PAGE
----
US Economic Outlook: A delicate balancing act ahead in 2022

Topic: The rampant spread of Omicron highlights that the economic outlook continues to depend on the course of the Covid virus. There will be a delicate balance between the fallout of this rapid strain versus encouraging news that show Omicron is less severe than prior variants. Real GDP growth likely exceeded a 7% annualized pace in Q4, but consumer spending cooled in November, indicating slower spending momentum heading into Q1. Further, the rapid spread of the Omicron variant signals Q1 2022 real GDP growth is on course to be closer to 2.5%. The good news is that after the winter chill, activity should rebound, placing real GDP growth at a sturdy 4.1% pace – though this is down 0.3ppts from our December baseline forecast. We believe inflation dynamics will remain M.E.S.S.I. with inflation peaking in early 2022. Still, cooler demand, a shifting spending mix, and rebounding supply will lead to a better balance between supply and demand by mid-year allowing disinflation to take hold. The Fed faces the ultimate balancing act as it tries to quell the elevated pace of inflation without stunting the economic expansion.

Kathy Bostjancic

Chief US Financial Economist

Kathy Bostjancic

Chief US Financial Economist

Kathy Bostjancic | Chief US Financial Economist

Kathy Bostjancic is Head of U.S. Macro Investor Services. She is responsible for assessing the impact of macroeconomic forecasts and analyses on the financial markets. She will present the economic outlook and market implications to U.S. asset managers and other clients, and she will be a media spokesperson. Kathy will also lead and collaborate on multiple consulting projects for U.S. clients.

Lydia Boussour

Lead Economist

Lydia Boussour

Lead Economist

Lydia Boussour | Lead Economist

Lydia joined Oxford Economics in 2018. She primarily covers US economic and monetary policy developments and provides analysis of high-frequency economic indicators. Prior to joining Oxford Economics, Lydia spent five years at Evercore ISI as a US economist, providing clients with timely analysis on the US economy. She also worked at Société Générale in London and New York as a research associate on the global economics team.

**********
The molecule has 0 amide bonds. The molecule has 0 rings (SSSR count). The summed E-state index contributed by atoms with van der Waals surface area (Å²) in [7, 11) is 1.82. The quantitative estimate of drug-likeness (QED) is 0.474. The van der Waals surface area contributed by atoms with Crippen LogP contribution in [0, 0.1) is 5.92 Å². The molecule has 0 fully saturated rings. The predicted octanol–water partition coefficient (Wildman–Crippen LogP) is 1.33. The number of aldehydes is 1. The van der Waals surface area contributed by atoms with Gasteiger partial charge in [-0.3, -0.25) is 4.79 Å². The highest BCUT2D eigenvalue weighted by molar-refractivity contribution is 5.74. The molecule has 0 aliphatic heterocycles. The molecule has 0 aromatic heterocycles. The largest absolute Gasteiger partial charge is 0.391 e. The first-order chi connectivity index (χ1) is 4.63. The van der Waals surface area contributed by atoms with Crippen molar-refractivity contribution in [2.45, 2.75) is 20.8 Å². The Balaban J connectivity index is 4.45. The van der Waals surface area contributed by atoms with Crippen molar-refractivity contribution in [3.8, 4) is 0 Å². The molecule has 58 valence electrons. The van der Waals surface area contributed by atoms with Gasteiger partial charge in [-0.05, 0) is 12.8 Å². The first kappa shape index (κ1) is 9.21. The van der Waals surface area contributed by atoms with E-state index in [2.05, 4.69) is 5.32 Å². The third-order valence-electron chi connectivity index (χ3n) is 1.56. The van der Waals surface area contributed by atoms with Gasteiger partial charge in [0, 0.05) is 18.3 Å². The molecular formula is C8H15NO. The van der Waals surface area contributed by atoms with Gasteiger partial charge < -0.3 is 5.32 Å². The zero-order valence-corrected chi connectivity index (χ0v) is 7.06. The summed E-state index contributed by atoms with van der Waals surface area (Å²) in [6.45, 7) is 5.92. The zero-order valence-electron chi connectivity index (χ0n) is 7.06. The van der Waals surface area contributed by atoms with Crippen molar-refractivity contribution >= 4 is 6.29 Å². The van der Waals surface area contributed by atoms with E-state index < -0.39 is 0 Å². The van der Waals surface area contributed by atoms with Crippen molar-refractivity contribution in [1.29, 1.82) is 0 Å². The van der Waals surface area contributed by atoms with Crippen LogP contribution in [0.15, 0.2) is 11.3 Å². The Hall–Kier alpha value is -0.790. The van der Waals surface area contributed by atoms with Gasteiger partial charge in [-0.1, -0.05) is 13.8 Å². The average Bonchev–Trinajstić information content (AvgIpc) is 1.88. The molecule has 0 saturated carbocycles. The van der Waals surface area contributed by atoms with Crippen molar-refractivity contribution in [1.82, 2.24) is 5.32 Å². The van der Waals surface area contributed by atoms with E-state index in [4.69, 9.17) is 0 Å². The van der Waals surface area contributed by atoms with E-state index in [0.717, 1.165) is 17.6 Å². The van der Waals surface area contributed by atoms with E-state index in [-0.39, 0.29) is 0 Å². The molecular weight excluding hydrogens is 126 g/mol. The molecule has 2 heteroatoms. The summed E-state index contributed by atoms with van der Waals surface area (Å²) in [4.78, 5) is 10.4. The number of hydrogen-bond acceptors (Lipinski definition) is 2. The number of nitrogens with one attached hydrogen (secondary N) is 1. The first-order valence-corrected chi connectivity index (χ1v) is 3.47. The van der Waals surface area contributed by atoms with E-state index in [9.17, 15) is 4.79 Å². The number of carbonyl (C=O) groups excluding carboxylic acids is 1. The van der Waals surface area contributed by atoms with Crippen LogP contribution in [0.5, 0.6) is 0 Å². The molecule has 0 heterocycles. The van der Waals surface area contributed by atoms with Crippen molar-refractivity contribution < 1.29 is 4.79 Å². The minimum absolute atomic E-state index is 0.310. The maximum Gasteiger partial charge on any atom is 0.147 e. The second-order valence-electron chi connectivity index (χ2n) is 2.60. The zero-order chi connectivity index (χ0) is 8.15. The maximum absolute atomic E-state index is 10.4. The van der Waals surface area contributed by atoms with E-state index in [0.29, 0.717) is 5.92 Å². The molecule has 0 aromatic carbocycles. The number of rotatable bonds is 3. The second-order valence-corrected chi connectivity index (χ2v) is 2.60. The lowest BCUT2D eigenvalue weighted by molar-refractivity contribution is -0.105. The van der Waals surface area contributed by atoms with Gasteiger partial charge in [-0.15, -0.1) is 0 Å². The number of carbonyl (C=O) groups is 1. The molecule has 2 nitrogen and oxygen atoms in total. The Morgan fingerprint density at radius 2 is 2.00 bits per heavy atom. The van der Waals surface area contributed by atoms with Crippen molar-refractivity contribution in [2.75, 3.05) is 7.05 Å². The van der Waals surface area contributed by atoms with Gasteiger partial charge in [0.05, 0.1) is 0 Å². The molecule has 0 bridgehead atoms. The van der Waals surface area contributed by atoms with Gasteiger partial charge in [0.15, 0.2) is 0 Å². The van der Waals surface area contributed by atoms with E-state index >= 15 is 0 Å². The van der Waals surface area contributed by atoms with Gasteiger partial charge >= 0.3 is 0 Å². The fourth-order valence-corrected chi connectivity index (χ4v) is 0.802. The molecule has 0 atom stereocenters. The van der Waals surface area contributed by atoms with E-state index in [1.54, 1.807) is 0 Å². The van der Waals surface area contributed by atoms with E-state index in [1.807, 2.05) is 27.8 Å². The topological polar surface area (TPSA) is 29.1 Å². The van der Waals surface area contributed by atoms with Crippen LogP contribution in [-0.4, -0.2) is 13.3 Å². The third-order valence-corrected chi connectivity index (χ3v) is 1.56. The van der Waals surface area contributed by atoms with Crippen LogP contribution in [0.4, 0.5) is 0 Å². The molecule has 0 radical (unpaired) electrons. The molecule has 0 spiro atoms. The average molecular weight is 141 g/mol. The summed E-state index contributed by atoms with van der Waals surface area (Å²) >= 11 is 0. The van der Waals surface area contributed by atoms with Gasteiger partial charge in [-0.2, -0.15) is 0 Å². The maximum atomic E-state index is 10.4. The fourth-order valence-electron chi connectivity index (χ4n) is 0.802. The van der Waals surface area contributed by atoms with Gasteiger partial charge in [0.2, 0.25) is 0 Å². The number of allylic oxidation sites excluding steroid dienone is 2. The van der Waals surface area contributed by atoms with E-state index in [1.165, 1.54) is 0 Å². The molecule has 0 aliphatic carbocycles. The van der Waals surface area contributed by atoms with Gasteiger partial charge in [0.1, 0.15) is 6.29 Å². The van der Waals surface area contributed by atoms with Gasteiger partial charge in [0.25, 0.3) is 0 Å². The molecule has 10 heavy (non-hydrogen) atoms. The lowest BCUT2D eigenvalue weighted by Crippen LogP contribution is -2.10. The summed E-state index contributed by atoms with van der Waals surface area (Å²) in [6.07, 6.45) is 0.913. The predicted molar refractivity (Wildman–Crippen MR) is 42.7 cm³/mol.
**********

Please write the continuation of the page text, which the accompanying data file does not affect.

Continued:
Back to Events

Related Services

Event

Asia’s medium term growth outlook and its implications for major cities

Over the next five years, economic growth across Asia is likely to diverge especially with two of the giants moving in opposite directions; China slowing and India starting to realise its potential. This has implications for how the cities in these two countries are likely to expand. Major cities in southeast Asia area expected to perform relatively well but there are contrasting fortunes elsewhere. For example, in advanced Asia, the major cities of Australia should exhibit an impressive rate of jobs growth. Our expectations for the likes of Melbourne and Perth contrasts starkly with major East Asian cities in Japan and South Korea, where the pressures of ageing populations is dragging on the potential for growth in output and jobs. We present both a top-down medium-term macro outlook and tie that to how major cities in Asia are likely to develop over the next 5 years.

Find Out More

Event

A health-check on China’s real estate and construction industries: Are we still on life support?

China’s property downturn continues to weigh on the outlook. Can we be hopeful that the economy will successfully decouple from its old property-led growth model? How much of an offset can state-led construction provide as authorities look to prop the economy up? Join us in a discussion between Louise Loo our China Macro-economist and April Skinner our China Construction economist, as we address some of the FAQs around China’s housing and construction sectors and take a pulse-check on property’s multi-year correction process. Key talking points: How far does China’s real estate downturn have to go? What are the longer term implications for building construction? How much can state-led infrastructure projects prop up the economy? Will the “New Three" Industries keep the economy afloat? Supply chain risks and what this means for costs and construction.

Find Out More